As part of a weekend flurry of work at John H. Dover Memorial Park, Harvest Church volunteers spread crushed limestone over walking trails at the park. To see more photos, click on the arrow at top right.
In addition to doing countless hours of work at Dover Park, Yellowstone River Parks Association member Bruce Larsen likes to document the work done. On Monday he mounted a GoPro camera to his hobby airplane and shot 481 photographs of the park.
For nearly four years, volunteers with the Yellowstone River Parks Association, individually or occasionally in small groups, have been working to prepare a regional park a few miles northeast of Billings.
This past weekend, their labors got an enormous boost from more than 500 volunteers in a project organized by Harvest Church.
In just a few days, the volunteers added more than 4,000 feet of new trails to John H. Dover Memorial Park, took out as many as 250 Russian olive trees, almost finished fencing off a dog park that will be bigger than the one at Sierra Park in the Heights and put in about 3,000 feet of perimeter fencing.
“Those people were absolutely amazing,” Darryl Wilson, YRPA president, said of the volunteers.
Roger Williams, immediate past president of the YRPA, was just as impressed.
“What an inspiring group of men and women,” he said. “That was the most fun I’ve had in years.”
Harvest Church has worked on numerous community projects over the years, but this was its biggest yet, though it takes about the same number of volunteers to put on its 4th of July Celebrate Freedom Festival.
Chuck Barthuly, director of the Better Billings Foundation, the church’s charitable arm, estimated the number of volunteers at close to 600. He said the volunteers, who worked three-hour shifts Saturday and Sunday morning and afternoon, accomplished much more work than expected.
“Man, we knocked it out,” he said.
In addition to all the volunteers with hand tools, church members who are contractors or otherwise skilled showed up with various pieces of equipment, including a skid-steer with a shearer attached, which made short work of the Russian olives.
Another church member provided a Bobcat with a Harley Rake, an attachment that quickly carved out and conditioned thousands of feet of 6-foot-wide trail. Volunteers then lined the trails with fabric and covered it with four inches of crushed limestone.
Graymont, which has a lime plant in Townsend, donated 120 tons of limestone, and Montana Limestone Co., which has a quarry 70 miles south of Billings, provided 250 tons at a substantial discount. Warrant Transport delivered the limestone for a similarly reduced price. Other expertise was provided by Justin Wagner Construction and Castlerock Excavating.
“It was just an amazing weekend from start to finish,” Barthuly said.
Bruce Larsen, a YRPA member who has put in thousands of volunteer hours on various projects, concentrating on Dover Park in recent years, said the Harvest volunteers actually started working Thursday on Russian olive removal, fencing and the marking out of trails around the 178-acre park.
Harvest Church volunteers cross a 210-foot-long suspension bridge at John H. Dover Memorial Park.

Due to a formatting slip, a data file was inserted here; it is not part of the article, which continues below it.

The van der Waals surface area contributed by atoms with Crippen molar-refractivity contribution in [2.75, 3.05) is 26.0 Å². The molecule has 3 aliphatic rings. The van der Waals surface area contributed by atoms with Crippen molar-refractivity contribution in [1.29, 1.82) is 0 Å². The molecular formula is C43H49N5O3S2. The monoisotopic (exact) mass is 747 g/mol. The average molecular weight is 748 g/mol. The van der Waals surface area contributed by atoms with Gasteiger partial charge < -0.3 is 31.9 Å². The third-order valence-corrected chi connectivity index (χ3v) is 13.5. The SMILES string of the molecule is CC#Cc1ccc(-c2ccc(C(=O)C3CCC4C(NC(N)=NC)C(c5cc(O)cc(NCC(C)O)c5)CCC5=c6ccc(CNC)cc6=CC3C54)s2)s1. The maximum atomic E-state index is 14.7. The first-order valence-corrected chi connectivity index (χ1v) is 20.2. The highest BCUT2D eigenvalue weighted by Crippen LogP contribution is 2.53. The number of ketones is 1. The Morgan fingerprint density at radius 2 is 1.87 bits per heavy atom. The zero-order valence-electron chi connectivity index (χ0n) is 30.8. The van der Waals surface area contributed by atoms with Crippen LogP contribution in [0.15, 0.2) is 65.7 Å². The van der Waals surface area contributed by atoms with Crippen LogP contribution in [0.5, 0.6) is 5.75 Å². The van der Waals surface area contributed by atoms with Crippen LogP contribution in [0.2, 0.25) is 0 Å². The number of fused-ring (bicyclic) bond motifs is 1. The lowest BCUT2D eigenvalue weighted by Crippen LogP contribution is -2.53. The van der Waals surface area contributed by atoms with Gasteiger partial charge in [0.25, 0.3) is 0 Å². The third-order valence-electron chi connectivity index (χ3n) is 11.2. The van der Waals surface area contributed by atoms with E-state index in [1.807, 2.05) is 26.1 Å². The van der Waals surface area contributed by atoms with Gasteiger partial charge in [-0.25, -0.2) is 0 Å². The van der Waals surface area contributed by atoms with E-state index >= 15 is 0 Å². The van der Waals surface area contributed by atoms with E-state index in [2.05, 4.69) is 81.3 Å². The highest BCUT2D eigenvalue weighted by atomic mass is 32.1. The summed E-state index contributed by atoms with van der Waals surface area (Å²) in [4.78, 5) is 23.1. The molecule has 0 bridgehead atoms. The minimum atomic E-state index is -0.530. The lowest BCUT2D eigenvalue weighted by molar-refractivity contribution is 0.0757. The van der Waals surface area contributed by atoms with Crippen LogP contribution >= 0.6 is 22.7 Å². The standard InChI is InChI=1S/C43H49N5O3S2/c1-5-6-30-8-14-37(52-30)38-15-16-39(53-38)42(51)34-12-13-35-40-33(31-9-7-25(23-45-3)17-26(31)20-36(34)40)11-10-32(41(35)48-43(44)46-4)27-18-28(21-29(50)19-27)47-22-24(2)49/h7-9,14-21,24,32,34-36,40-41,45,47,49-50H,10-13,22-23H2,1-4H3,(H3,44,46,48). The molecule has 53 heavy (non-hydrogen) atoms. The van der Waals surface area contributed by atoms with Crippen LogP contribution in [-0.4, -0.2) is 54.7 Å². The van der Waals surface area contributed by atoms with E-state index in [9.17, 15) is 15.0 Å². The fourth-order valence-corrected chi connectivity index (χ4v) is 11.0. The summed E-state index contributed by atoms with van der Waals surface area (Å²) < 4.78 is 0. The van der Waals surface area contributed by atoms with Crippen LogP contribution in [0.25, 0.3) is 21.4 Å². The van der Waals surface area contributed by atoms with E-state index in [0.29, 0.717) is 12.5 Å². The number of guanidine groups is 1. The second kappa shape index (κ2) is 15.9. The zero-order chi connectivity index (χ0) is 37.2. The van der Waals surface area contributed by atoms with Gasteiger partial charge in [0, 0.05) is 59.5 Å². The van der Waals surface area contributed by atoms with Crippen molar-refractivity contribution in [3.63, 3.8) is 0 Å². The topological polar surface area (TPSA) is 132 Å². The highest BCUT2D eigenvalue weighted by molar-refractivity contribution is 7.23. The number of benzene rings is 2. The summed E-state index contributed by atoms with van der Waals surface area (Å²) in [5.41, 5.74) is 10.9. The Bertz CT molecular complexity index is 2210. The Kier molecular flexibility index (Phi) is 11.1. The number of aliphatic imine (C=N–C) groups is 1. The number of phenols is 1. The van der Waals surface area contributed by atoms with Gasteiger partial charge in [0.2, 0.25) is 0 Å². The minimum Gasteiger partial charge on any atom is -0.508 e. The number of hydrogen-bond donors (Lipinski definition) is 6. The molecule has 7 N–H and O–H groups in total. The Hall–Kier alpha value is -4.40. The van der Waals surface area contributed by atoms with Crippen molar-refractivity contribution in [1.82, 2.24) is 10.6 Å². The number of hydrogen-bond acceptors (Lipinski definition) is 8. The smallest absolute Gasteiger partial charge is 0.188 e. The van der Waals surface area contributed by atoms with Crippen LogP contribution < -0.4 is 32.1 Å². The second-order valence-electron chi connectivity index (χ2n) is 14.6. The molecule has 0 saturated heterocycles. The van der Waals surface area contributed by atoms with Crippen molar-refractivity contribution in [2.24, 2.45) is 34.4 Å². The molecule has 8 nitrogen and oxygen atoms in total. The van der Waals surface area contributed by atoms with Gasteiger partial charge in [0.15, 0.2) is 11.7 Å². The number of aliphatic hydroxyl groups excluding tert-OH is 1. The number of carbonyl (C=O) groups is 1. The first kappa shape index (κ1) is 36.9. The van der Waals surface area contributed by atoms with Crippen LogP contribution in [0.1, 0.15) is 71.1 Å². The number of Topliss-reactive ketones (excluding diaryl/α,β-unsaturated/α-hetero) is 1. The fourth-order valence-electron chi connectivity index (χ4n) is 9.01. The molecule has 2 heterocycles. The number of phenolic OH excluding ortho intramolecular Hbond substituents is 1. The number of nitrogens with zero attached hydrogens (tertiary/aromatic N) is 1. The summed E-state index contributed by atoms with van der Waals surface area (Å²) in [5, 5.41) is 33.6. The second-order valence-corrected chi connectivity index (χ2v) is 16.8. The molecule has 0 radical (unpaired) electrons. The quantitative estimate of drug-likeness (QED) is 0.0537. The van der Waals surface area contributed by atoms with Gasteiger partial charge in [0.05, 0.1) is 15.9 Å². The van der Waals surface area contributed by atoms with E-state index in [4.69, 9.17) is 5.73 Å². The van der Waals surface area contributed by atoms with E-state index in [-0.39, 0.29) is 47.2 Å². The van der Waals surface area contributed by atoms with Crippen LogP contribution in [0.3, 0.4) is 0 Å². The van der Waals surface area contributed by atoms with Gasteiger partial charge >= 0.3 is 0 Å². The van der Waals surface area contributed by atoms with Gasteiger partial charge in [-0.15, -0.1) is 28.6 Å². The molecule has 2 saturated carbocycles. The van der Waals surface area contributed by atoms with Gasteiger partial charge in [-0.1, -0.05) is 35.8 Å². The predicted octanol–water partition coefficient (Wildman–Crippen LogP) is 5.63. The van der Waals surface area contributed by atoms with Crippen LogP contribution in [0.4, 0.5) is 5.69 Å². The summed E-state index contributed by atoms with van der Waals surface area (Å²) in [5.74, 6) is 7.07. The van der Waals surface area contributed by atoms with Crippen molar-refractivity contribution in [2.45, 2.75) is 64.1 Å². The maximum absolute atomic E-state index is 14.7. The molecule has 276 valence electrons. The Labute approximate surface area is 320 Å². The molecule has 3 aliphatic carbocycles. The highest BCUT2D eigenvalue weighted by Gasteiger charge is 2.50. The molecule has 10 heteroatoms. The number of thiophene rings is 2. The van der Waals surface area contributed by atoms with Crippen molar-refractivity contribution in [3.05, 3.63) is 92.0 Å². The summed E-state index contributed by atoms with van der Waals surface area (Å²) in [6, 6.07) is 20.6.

Land for the park has been donated to the YRPA parcel by parcel over the years by Jim and Ginnie Sindelar, who envisioned a vast regional park that would honor Jim Sindelar’s grandfather, pioneer John H. Dover.
They have donated a little more than 180 acres so far, including land on a bluff along the Yellowstone River and a big chunk of bottom land along Five Mile Creek, a few miles northeast of the Heights where Mary Street becomes Five Mile Road.
The Sindelars envision a 300-acre park with trails, recreation areas and an 85-acre lake. The park could be double its projected size if the Sindelars also donate their adjoining farm down along the river. The whole park won’t take shape for years, until Knife River Corp. is done mining gravel on the site, but the YRPA has been pushing ahead with work on the acres under its control.
Most work to date has been done in the 68 acres along Five Mile Creek, which meanders from Five Mile Road down to the Yellowstone. The YRPA has already built three bridges over the creek, and after this weekend the property is laced with limestone trails and is much more open than it was previously, thanks to the clearing of the Russian olives.
The trees are an invasive species that crowd out native trees like cottonwoods and willows. Larsen said he did mark about a dozen “regal” Russian olives to be spared over the weekend. He wanted to save ones that provided critical deer habitat or substantial shade along the creek.
The dog park is on the high side of the park near the gravel pits. Wilson, who led a team of about 100 volunteers in fencing off the park this weekend, said it enclosed between 8.5 and 9 acres. By comparison, the city’s High Sierra Dog Park is 7.5 acres, and the proposed dog park at Centennial Park on the West End, recently approved by the City Council, will be 6.6 acres. Wilson said he still wants to fence off a separate area within the dog park for smaller breeds.
In addition to the work done this weekend, Harvest Church has committed to working on future projects at the park.
“We’ve opened the door for a long-term relationship, and that’s what this is all about,” Williams said.
The finished parts of the park might be opened to the public as early as next spring, but only if the YRPA manages to hire an on-site caretaker who will live there in a camper-trailer at least part time.